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Mysterious losses of chickens in Poultry production plus How to tell good and bad layers

Mysterious Losses in Poultry Production: Preventing Unrecorded Bird Losses

Sometimes mysterious looses of birds occur in a flock. These are losses which are not recorded by the attendant because he is unaware of them. Such losses only become known when the birds are counted either during vaccination, or before marketing. Such mysterious losses are often due to nocturnal visits by rodents like mice, rats, and rabbits and sometimes by large snakes.

Rodent Infestations in Poultry Farms: Effective Prevention Measures

It has been observed that in many farms without adequate fencing, rodents frequently visit the feed store and food fat on the ration. Soon, these big rodents discover a way into the brooder house and feast on the tender chicks. They often carry some away back to the holes where they live.

Managing Snakes and Predators in Poultry Production

Snakes are also attracted by young chicks. Big ones can swallow a good number of these chicks in one visit alone. If they gain entry into the layers pen they swallow a lot of eggs and often attempt to swallow a layer. When it discovers that the layer is bigger than it can cope with, it leaves behind a dead slimy fowl in the layers pen to tell the rest of the story to the attendant when he comes the next morning. Sometimes, these snakes visit during the day, if they know that the attendants have all gone, and the birds are left alone.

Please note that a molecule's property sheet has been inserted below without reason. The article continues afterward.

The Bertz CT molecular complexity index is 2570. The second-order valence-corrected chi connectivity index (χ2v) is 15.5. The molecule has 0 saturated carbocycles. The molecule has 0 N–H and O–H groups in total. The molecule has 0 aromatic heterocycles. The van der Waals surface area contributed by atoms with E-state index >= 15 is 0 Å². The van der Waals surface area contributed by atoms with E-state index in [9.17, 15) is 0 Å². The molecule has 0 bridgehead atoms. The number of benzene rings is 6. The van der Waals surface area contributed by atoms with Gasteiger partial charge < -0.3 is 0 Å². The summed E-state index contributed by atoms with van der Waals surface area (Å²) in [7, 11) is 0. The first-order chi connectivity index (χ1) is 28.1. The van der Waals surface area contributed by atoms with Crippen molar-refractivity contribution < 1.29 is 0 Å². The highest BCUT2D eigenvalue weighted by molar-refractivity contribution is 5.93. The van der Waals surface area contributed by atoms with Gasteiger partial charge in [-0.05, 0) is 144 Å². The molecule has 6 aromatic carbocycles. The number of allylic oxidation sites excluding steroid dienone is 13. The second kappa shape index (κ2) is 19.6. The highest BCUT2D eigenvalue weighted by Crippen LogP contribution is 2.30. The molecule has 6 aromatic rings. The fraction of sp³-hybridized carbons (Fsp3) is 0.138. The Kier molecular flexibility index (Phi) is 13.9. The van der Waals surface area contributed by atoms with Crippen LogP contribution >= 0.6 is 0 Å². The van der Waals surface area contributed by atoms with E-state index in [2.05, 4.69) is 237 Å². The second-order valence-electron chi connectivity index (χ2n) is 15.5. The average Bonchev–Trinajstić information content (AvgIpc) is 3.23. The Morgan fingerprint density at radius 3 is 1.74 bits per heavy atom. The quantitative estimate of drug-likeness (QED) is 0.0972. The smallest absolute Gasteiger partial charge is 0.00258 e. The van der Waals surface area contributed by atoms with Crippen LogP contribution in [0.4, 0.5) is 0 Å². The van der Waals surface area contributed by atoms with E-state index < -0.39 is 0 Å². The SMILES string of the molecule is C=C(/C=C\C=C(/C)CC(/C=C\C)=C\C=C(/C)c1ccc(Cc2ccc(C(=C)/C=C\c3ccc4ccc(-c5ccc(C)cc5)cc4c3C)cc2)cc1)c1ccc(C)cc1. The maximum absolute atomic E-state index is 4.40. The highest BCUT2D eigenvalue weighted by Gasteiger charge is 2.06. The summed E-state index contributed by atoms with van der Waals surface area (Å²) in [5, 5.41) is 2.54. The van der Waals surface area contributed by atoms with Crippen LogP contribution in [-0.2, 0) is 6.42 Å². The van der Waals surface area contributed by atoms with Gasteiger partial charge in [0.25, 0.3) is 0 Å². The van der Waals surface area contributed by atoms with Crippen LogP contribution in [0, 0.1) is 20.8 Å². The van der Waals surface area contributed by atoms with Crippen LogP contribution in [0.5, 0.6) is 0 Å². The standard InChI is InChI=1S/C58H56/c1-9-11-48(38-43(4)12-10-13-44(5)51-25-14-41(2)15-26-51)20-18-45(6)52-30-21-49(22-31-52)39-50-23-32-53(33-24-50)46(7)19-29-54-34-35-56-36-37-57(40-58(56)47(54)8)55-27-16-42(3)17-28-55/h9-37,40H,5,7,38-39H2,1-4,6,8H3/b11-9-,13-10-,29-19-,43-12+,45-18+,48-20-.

Soldier Ants Invasion: Protecting Your Poultry

This problem can only be solved by ensuring that wire nets with meshes about I inch or less are used in fencing, to screen off these enemies. The space between the roof and the highest point of the wall should be completely covered with wire nets, or completely sealed with roofing sheets if enough ventilation has been provided. All openings created in the house for the purposes of ventilation or house-cleaning exercise must be covered with wire nets.

Identifying Good and Bad Layers: Key Characteristics

Another way of driving away snakes from a farm is by

     Pouring crude oil or spent engine oil around the farm or

      By dropping bitter cola nuts around the farm at intervals of about one meter or two feet.

Soldier ants’ invasion of a farm is another big problem which some farmers encounter. These ants, once they find their way into a pen, attack the birds and kill them with their painful bites. They can kill all the birds in a pen if not fought against. An easy way of achieving victory over them is to dig a small trench or gutter around the farm, cement it so as to hold water and then pour water into the trench. All the soldier ants will get drowned on their way into the farm since they must pass the gutter to get in. A trench of even 10cm x 10cm or less can suffice. The bigger trench is merely a waste of labour and cement, but will still achieve the same result.


A very good layer is expected to lay about 250 eggs per year. 180 eggs per year are considered an average. Over 60% of these eggs are laid between the months of September to March or April.

Assessing Layer Quality: Indicators for Culling